The day we broke up, I went to a going-out-of-business party at a downtown gay bar. It was here that I met Ronald Eyer, mere hours after my three-year relationship came to an end. Ronnie drove in from Lake Charles for our first date and we had sex before dinner. A few days later, I woke up to use the bathroom and felt an intense burning sensation emanating from the tip of my dick. I called Ronnie and screamed at him through tears. “I liked you a lot!” I yelled. “And you gave me an STD!” A trip to the ER revealed a simple UTI, so I immediately called Ronnie to apologize. He soon after dropped out of McNeese and moved out of his fraternity house — just to be with me, his first boyfriend, in Lafayette. Ronnie moved into a studio apartment near mine and I got him a job waiting tables with me at Johnny Carino’s, a casual Italian restaurant that served dishes like “Spicy Shrimp & Chicken” and “Sicilian Firesticks.” We worked together, ate every meal together, and had sex as often as possible. He was nothing like anyone I’d ever dated before — tan, rail-thin, simple, and country — but I loved his East Texas accent and the way he filtered the word through his infinite sense of wonder and amazement. It lasted eight months before his mother suggested he move back home. I was heartbroken when he told me, and demanded we break up immediately. So he left my apartment and then left for Hitchcock, Texas a couple days later. A week after that, I received an envelope in the mail with a Hitchcock return address. When I opened it, a silver ring slid out and fell into my palm. When I held it up to the light, I noticed that it was engraved with the words, “The First, The Last.” He was going to ask me to marry him.

In Ronnie’s wake, I finally started taking stock of my dating life. Since I was a sophomore in high school, I pretty much always had a partner. And in the pockets between boyfriends, I’d managed to continue casually dating and fucking. Ronnie was the nineteenth person with whom I’d had sex and my fervent opportunism didn’t suggest he’d be the last. But in terms of serious relationships, I felt like the first era was behind me. I started to see each relationship as an episode, with a definitive beginning and ending. Though Barrett and I would continue having sex after Ronnie left, he was still a character from an earlier season. A few years ago, when Jason and I spent an entire Saturday night walking the streets of New Orleans and snuggling on a bench overlooking the Mississippi, it felt like a guest starring role on a very special episode.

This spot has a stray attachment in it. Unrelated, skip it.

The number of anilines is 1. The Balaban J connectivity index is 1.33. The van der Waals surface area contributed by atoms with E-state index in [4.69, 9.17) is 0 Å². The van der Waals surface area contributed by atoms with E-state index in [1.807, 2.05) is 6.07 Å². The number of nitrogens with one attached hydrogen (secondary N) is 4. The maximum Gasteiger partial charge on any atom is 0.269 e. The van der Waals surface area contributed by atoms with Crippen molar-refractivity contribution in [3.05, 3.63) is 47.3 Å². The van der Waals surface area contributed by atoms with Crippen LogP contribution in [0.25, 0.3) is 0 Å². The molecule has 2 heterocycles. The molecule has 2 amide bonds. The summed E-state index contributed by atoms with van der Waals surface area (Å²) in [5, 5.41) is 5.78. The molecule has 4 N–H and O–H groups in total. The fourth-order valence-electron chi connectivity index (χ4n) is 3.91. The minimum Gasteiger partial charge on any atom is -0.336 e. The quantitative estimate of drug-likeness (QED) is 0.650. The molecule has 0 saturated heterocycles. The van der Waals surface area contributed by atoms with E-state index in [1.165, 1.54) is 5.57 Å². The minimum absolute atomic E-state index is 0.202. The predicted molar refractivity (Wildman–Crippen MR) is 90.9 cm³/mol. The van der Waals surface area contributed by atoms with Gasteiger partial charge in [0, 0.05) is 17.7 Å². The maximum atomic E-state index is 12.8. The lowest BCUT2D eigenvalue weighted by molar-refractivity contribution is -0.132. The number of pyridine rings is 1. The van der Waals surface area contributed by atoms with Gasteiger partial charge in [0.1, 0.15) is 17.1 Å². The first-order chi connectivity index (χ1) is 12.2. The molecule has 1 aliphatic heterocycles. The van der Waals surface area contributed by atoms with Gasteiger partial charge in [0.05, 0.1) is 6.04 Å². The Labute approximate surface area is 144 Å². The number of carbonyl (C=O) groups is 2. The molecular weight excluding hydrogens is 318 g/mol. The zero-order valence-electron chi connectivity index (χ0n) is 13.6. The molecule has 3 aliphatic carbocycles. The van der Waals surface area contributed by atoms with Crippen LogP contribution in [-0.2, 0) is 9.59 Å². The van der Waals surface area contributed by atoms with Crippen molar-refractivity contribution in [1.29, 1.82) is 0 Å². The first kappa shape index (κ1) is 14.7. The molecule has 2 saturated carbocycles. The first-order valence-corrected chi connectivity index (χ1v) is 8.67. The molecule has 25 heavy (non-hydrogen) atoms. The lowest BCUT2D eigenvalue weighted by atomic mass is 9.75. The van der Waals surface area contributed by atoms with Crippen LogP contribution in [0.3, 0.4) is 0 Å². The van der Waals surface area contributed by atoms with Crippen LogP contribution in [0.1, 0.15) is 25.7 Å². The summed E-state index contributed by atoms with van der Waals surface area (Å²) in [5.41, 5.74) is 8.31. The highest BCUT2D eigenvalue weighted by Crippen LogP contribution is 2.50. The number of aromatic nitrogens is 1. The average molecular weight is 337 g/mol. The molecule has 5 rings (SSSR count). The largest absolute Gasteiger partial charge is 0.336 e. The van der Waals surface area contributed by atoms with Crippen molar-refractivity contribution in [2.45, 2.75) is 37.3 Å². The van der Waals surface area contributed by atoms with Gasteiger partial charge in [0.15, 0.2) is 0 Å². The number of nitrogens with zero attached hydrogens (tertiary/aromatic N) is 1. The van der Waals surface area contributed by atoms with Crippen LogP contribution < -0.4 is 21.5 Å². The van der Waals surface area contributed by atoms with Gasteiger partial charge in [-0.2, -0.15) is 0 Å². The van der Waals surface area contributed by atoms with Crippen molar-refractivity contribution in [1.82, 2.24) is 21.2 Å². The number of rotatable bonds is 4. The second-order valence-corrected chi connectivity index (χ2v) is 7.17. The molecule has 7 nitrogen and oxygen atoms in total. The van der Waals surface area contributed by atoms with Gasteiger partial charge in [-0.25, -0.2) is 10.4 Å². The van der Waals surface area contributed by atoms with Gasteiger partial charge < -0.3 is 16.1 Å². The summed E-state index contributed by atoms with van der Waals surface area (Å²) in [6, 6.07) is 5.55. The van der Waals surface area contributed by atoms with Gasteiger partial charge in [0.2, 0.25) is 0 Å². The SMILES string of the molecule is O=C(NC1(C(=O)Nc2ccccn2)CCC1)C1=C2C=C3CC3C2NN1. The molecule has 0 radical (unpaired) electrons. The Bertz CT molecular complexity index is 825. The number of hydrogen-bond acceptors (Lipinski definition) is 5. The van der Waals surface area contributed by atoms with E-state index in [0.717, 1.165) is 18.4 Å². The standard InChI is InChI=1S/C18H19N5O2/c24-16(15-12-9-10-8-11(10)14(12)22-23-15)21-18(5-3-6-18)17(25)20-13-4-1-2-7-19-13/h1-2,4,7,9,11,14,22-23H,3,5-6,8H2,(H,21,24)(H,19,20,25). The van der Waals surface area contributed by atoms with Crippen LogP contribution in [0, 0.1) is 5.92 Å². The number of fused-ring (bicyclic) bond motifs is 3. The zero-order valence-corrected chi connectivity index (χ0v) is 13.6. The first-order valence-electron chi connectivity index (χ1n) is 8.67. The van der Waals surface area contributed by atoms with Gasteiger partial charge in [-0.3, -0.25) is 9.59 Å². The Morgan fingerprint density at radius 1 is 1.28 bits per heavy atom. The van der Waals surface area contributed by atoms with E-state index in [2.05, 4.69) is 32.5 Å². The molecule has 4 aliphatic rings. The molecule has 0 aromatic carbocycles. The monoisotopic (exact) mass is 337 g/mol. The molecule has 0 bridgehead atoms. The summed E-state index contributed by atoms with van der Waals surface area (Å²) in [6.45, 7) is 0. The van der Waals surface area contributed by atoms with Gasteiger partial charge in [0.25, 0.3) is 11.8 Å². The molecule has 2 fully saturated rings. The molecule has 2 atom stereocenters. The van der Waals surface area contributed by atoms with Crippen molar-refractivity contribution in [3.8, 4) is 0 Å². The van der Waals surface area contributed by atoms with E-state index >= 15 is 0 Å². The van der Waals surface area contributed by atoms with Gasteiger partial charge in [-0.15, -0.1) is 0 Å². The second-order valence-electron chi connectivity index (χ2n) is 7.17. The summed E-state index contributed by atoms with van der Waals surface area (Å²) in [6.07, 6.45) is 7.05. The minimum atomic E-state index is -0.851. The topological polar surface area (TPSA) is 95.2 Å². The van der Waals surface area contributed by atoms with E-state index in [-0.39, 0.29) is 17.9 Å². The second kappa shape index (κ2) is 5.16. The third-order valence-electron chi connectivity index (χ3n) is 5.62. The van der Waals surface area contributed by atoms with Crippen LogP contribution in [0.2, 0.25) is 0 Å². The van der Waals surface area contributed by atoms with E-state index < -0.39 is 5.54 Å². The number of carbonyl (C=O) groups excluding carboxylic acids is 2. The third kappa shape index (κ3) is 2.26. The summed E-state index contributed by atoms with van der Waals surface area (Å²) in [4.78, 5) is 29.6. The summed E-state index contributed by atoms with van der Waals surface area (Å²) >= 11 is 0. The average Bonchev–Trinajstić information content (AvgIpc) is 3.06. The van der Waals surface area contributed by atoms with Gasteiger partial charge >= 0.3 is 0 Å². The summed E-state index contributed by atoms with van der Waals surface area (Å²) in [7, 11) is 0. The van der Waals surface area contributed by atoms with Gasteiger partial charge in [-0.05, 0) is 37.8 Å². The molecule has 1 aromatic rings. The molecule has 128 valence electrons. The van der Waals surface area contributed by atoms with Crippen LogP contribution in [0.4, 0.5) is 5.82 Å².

I started my blog, ExboyfriendMaterial.com, and wrote essays about where and how these relationships began and ended. I never saw the point in kicking anything into the long grass, so I kept everything. People think true beauty is in nuance, but sometimes, beauty is obvious. It’s a wide-angle shot of an endless landscape. So that’s the way I started seeing myself with other men; it was the moments in bed just before he wakes up and [at the exact same time], it was days folding into months, folding into years.

This morning, waking from a dream, I realized I am single. I’ve been single before, but the difference between then and now is the palpable intuition that something else is right around the corner — beckoning me into some new, doomed union. But I don’t feel that. I don’t feel anything at all.

While most people compartmentalize the past in years, I define personal history by my relationship status. Since Ronnie, I’ve had seven serious relationships: Kyle, Cody, Nick, Jacob, James, Andy, and Jeffrey. If you’ve been keeping track, that’s 12 boyfriends and one girlfriend — spanning 13 years. Each relationship can be spun into an infinite narrative and reduced to a single sentence. And for the first time in my life, I feel like I’m standing on the last period of an ellipsis. 

Half of me wonders who will love me next, but the other half thinks I’m being selfish. I’ve made love my life’s work, and I’m not unsatisfied with what I’ve got to show for it. I’ve got all these photographs and totems and memories. A bottomless ocean of memories in which I often find myself at night, when I’m alone in bed, sinking. Drowning.

Wednesday, January 4, 2017

Kidnapped And Taken Somewhere Familiar

My office closed between Christmas and New Years, so I flew to Seattle with my best friend Joey to escape the blistering South Louisiana winter. In the month leading up to our trip, I struck up a relationship with a skinny, tattooed aspiring rocker and gainfully employed stockboy named Pete.

We'd known each other for years, but finally started to take our potential seriously. He convinced me to open up and be vulnerable with him, so I became comfortable and sincere. I sent him pictures from the top of the Space Needle and Snapchats of Dim Sum from Chinatown. In pockets of downtime, we'd have long, meaningful discussions about our insecurities and how we liked to fuck.